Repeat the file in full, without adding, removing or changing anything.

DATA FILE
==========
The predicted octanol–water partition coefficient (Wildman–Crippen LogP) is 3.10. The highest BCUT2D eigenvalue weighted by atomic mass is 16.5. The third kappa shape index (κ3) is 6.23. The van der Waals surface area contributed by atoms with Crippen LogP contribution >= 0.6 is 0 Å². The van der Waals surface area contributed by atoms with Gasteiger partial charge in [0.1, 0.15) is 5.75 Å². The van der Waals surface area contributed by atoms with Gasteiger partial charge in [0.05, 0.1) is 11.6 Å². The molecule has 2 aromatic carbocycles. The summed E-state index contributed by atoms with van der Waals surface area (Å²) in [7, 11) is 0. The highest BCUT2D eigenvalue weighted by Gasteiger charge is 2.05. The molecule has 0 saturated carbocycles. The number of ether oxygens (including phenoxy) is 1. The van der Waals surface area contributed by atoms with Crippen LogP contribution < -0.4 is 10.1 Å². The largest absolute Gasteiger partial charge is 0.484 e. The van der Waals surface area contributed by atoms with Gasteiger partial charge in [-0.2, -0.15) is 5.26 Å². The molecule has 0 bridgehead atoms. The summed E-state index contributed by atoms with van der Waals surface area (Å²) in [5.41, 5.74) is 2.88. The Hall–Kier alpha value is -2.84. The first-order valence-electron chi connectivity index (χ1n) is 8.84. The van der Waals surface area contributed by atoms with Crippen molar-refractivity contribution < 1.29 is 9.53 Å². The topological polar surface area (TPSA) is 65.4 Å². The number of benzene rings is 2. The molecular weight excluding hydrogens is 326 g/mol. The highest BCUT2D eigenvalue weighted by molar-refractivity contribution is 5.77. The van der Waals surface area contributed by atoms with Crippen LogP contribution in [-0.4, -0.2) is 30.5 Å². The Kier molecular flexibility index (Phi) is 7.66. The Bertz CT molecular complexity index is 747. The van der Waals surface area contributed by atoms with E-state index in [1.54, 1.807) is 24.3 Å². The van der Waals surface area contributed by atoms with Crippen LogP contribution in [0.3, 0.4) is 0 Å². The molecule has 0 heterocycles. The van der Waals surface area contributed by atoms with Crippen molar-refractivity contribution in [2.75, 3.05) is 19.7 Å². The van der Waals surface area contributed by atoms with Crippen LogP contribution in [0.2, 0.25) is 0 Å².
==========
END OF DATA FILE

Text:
The predicted octanol–water partition coefficient (Wildman–Crippen LogP) is 3.10. The highest BCUT2D eigenvalue weighted by atomic mass is 16.5. The third kappa shape index (κ3) is 6.23. The van der Waals surface area contributed by atoms with Crippen LogP contribution >= 0.6 is 0 Å². The van der Waals surface area contributed by atoms with Gasteiger partial charge in [0.1, 0.15) is 5.75 Å². The van der Waals surface area contributed by atoms with Gasteiger partial charge in [0.05, 0.1) is 11.6 Å². The molecule has 2 aromatic carbocycles. The summed E-state index contributed by atoms with van der Waals surface area (Å²) in [7, 11) is 0. The highest BCUT2D eigenvalue weighted by Gasteiger charge is 2.05. The molecule has 0 saturated carbocycles. The number of ether oxygens (including phenoxy) is 1. The van der Waals surface area contributed by atoms with Crippen LogP contribution < -0.4 is 10.1 Å². The largest absolute Gasteiger partial charge is 0.484 e. The van der Waals surface area contributed by atoms with Gasteiger partial charge in [-0.2, -0.15) is 5.26 Å². The molecule has 0 bridgehead atoms. The summed E-state index contributed by atoms with van der Waals surface area (Å²) in [5.41, 5.74) is 2.88. The Hall–Kier alpha value is -2.84. The first-order valence-electron chi connectivity index (χ1n) is 8.84. The van der Waals surface area contributed by atoms with Crippen molar-refractivity contribution < 1.29 is 9.53 Å². The topological polar surface area (TPSA) is 65.4 Å². The number of benzene rings is 2. The molecular weight excluding hydrogens is 326 g/mol. The highest BCUT2D eigenvalue weighted by molar-refractivity contribution is 5.77. The van der Waals surface area contributed by atoms with Crippen LogP contribution in [-0.4, -0.2) is 30.5 Å². The Kier molecular flexibility index (Phi) is 7.66. The Bertz CT molecular complexity index is 747. The van der Waals surface area contributed by atoms with E-state index in [1.54, 1.807) is 24.3 Å². The van der Waals surface area contributed by atoms with Crippen LogP contribution in [0.3, 0.4) is 0 Å². The molecule has 0 heterocycles. The van der Waals surface area contributed by atoms with Crippen molar-refractivity contribution in [2.75, 3.05) is 19.7 Å². The van der Waals surface area contributed by atoms with Crippen LogP contribution in [0.2, 0.25) is 0 Å².